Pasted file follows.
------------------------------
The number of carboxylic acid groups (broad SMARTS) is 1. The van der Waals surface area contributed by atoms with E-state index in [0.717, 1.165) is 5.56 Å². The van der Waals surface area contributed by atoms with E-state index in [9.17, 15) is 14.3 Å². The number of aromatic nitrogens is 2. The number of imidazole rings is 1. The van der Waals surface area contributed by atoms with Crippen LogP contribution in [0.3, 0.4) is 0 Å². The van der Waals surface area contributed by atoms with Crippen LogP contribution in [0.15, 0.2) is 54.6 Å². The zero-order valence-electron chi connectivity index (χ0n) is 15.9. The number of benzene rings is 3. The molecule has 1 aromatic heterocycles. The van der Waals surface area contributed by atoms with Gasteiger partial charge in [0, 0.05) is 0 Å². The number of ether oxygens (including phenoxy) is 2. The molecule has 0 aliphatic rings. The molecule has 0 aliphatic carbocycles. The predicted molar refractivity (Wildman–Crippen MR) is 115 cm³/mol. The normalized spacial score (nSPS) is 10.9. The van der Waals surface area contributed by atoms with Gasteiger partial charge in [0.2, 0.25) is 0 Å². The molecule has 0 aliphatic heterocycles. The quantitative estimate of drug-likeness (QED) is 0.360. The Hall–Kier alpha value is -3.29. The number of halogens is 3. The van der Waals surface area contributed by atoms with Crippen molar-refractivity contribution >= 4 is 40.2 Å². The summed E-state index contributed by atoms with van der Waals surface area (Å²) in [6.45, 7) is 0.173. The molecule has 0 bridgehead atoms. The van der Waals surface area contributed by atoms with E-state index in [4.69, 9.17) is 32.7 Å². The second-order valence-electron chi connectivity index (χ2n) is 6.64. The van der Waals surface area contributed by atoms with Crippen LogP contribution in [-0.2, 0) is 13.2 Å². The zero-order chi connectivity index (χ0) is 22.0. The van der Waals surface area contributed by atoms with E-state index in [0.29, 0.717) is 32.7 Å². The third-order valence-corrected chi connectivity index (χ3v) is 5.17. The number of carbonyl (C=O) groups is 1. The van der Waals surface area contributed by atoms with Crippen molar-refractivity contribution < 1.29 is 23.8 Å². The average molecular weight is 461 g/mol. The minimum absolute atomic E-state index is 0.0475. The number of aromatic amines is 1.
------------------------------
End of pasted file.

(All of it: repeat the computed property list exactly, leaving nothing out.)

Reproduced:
The number of carboxylic acid groups (broad SMARTS) is 1. The van der Waals surface area contributed by atoms with E-state index in [0.717, 1.165) is 5.56 Å². The van der Waals surface area contributed by atoms with E-state index in [9.17, 15) is 14.3 Å². The number of aromatic nitrogens is 2. The number of imidazole rings is 1. The van der Waals surface area contributed by atoms with Crippen LogP contribution in [0.3, 0.4) is 0 Å². The van der Waals surface area contributed by atoms with Crippen LogP contribution in [0.15, 0.2) is 54.6 Å². The zero-order valence-electron chi connectivity index (χ0n) is 15.9. The number of benzene rings is 3. The molecule has 1 aromatic heterocycles. The van der Waals surface area contributed by atoms with Gasteiger partial charge in [0, 0.05) is 0 Å². The number of ether oxygens (including phenoxy) is 2. The molecule has 0 aliphatic rings. The molecule has 0 aliphatic carbocycles. The predicted molar refractivity (Wildman–Crippen MR) is 115 cm³/mol. The normalized spacial score (nSPS) is 10.9. The van der Waals surface area contributed by atoms with Gasteiger partial charge in [0.2, 0.25) is 0 Å². The molecule has 0 aliphatic heterocycles. The quantitative estimate of drug-likeness (QED) is 0.360. The Hall–Kier alpha value is -3.29. The number of halogens is 3. The van der Waals surface area contributed by atoms with Crippen molar-refractivity contribution >= 4 is 40.2 Å². The summed E-state index contributed by atoms with van der Waals surface area (Å²) in [6.45, 7) is 0.173. The molecule has 0 bridgehead atoms. The van der Waals surface area contributed by atoms with E-state index in [4.69, 9.17) is 32.7 Å². The second-order valence-electron chi connectivity index (χ2n) is 6.64. The van der Waals surface area contributed by atoms with Crippen LogP contribution in [-0.2, 0) is 13.2 Å². The zero-order chi connectivity index (χ0) is 22.0. The van der Waals surface area contributed by atoms with E-state index in [0.29, 0.717) is 32.7 Å². The third-order valence-corrected chi connectivity index (χ3v) is 5.17. The number of carbonyl (C=O) groups is 1. The van der Waals surface area contributed by atoms with Crippen molar-refractivity contribution < 1.29 is 23.8 Å². The average molecular weight is 461 g/mol. The minimum absolute atomic E-state index is 0.0475. The number of aromatic amines is 1.